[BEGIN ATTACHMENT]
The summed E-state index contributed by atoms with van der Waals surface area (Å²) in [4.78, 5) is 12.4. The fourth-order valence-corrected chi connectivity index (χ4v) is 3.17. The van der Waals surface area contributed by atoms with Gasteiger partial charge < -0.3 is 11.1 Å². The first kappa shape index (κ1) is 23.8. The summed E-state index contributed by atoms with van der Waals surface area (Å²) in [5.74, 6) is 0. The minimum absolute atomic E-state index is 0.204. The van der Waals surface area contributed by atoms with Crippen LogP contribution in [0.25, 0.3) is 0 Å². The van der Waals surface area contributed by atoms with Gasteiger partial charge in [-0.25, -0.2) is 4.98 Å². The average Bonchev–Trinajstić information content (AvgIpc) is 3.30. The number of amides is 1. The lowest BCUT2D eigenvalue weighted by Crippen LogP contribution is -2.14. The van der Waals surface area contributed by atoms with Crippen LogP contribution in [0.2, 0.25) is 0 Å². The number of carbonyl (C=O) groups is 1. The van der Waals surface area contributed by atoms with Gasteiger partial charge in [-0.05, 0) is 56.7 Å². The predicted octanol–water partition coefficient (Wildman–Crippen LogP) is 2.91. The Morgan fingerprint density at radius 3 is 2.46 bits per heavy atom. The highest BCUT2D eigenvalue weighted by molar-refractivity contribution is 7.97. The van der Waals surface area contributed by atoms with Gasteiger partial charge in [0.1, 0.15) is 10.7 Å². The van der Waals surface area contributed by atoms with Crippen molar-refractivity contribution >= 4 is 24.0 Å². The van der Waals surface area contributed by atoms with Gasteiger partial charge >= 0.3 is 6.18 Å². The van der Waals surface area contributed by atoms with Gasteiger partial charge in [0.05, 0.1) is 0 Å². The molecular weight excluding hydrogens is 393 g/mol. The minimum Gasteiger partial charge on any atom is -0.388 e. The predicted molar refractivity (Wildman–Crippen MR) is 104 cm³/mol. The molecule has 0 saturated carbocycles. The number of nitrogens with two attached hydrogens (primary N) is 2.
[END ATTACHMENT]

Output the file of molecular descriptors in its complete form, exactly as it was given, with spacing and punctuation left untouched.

The summed E-state index contributed by atoms with van der Waals surface area (Å²) in [4.78, 5) is 12.4. The fourth-order valence-corrected chi connectivity index (χ4v) is 3.17. The van der Waals surface area contributed by atoms with Gasteiger partial charge < -0.3 is 11.1 Å². The first kappa shape index (κ1) is 23.8. The summed E-state index contributed by atoms with van der Waals surface area (Å²) in [5.74, 6) is 0. The minimum absolute atomic E-state index is 0.204. The van der Waals surface area contributed by atoms with Crippen LogP contribution in [0.25, 0.3) is 0 Å². The van der Waals surface area contributed by atoms with Gasteiger partial charge in [-0.25, -0.2) is 4.98 Å². The average Bonchev–Trinajstić information content (AvgIpc) is 3.30. The number of amides is 1. The lowest BCUT2D eigenvalue weighted by Crippen LogP contribution is -2.14. The van der Waals surface area contributed by atoms with Crippen LogP contribution in [0.2, 0.25) is 0 Å². The number of carbonyl (C=O) groups is 1. The van der Waals surface area contributed by atoms with Gasteiger partial charge in [-0.05, 0) is 56.7 Å². The predicted octanol–water partition coefficient (Wildman–Crippen LogP) is 2.91. The Morgan fingerprint density at radius 3 is 2.46 bits per heavy atom. The highest BCUT2D eigenvalue weighted by molar-refractivity contribution is 7.97. The van der Waals surface area contributed by atoms with Gasteiger partial charge in [0.1, 0.15) is 10.7 Å². The van der Waals surface area contributed by atoms with Crippen molar-refractivity contribution >= 4 is 24.0 Å². The van der Waals surface area contributed by atoms with Gasteiger partial charge >= 0.3 is 6.18 Å². The van der Waals surface area contributed by atoms with Gasteiger partial charge in [0.05, 0.1) is 0 Å². The molecular weight excluding hydrogens is 393 g/mol. The minimum Gasteiger partial charge on any atom is -0.388 e. The predicted molar refractivity (Wildman–Crippen MR) is 104 cm³/mol. The molecule has 0 saturated carbocycles. The number of nitrogens with two attached hydrogens (primary N) is 2.